Three coats of BLO and two coats of the Tried and True Original finish, lots of hand buffing and rubbing, the “hardware” installed and I’m calling it done. The oil finish is exactly the look and feel I was after. The only changes I’ll make in the future is the type of BLO that I use. I used the plain-jane hardware store BLO on this. It’s what I had. Actually, I’ve had it for quite some time. If you’ve been reading vary many of my posts, you know I have a goal to use only non-toxic substances/finishes in my shop. The hardware store BLO contains heavy metal driers. Not a huge issue but still doesn’t meet my requirements for non-toxic. I’ll be ordering a supply of chemical free BLO for future use. The Tried and True product does meet my non-toxic requirement and the addition of beeswax in this product makes for an excellent finish coat. Just the right amount of low luster I was looking for. The general idiom for oil finish is as follows”
“One coat a day for a week, one coat a month for the first year and one coat a year from there on.”
I’m off to a good start. Five coats of oil at this point and I’ll add additional coats over the next year. I doubt I’ll be on any kind of fixed schedule though. Just add a coat when the mood strikes me.
With the last coat of oil buffed out, I began installing my “hardware”. The knobs are all four-strand star knots hand-tied from #72 tarred nylon twine. These are then hardened with coat of CA glue. Installation is pretty easy. Thread the tag ends through the hole, secure with a wall knot, lock it down with CA glue and trim off the excess. The sliding door pulls take a little more work. For these I used #36 tarred nylon and braided it through the holes that I had previously added to the sliding door panels. There is nothing difficult about it, just a little tedious. It does produce a nice effect and provides just enough of a finger catch to operate the sliding door.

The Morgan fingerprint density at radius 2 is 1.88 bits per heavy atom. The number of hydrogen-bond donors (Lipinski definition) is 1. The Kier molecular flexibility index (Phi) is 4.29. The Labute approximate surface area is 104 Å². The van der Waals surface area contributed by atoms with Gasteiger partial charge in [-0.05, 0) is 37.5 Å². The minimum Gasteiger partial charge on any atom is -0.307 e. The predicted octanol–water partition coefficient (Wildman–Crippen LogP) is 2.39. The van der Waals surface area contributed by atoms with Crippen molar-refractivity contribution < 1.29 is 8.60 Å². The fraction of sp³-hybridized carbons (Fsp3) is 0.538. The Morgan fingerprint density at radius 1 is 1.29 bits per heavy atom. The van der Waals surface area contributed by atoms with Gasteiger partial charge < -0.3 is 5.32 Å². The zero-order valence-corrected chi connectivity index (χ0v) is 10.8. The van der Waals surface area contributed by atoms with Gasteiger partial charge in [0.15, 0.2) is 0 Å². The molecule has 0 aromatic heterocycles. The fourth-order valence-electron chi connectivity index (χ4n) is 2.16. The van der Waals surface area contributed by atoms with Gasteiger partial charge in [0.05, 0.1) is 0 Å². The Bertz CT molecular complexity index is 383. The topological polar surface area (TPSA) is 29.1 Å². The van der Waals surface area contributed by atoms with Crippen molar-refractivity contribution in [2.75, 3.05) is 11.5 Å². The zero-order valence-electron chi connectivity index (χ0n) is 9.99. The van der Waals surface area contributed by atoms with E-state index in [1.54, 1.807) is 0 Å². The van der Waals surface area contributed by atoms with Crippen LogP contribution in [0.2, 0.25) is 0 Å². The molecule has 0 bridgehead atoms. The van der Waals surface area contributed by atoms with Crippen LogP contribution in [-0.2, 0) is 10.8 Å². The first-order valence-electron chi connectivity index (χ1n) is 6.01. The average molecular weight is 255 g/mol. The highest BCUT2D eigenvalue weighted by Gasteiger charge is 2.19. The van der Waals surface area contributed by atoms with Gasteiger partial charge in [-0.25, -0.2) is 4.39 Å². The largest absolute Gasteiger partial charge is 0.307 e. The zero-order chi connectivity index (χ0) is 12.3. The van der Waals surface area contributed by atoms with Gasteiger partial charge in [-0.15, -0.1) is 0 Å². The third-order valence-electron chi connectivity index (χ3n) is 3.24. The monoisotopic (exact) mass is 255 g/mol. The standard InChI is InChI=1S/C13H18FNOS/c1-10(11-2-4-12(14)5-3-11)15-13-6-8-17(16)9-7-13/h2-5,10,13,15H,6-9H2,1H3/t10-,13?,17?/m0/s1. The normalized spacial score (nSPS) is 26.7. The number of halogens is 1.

On with the dog and pony show.
This piece is a milestone for me. I consider it the best work I have done to date. A turning point. This is not meant to be braggadocios but a personal retrospective. Up to now I have considered everything I have done to be categorized as handy and/or crafty. This piece is the first that I consider to be proper furniture and truly my own. It’s a beginning with vast room for improvement. I designed it and drafted all of the plans for its construction. I executed those plans to the best of my ability. Limited as they may be. My years of studying knot tying resulted in the “hardware”. The kolrosing decoration that I added is a further result of my trying and developing of new and different skills.
This piece tells my story in wood, twine and incised lines. It’s fitting that it will be my personal cabinet. It will contain within it the tools and the bits and pieces that I treasure and use to express myself. The story is mine and maybe I’m the only one who will ever be able to read it in this Hillbilly Tansu, but it’s there non the less.
My apologies for the philosophical tangent. I hope that you have enjoyed following my progress as much as I have enjoyed sharing it.
p.s. I like cherry!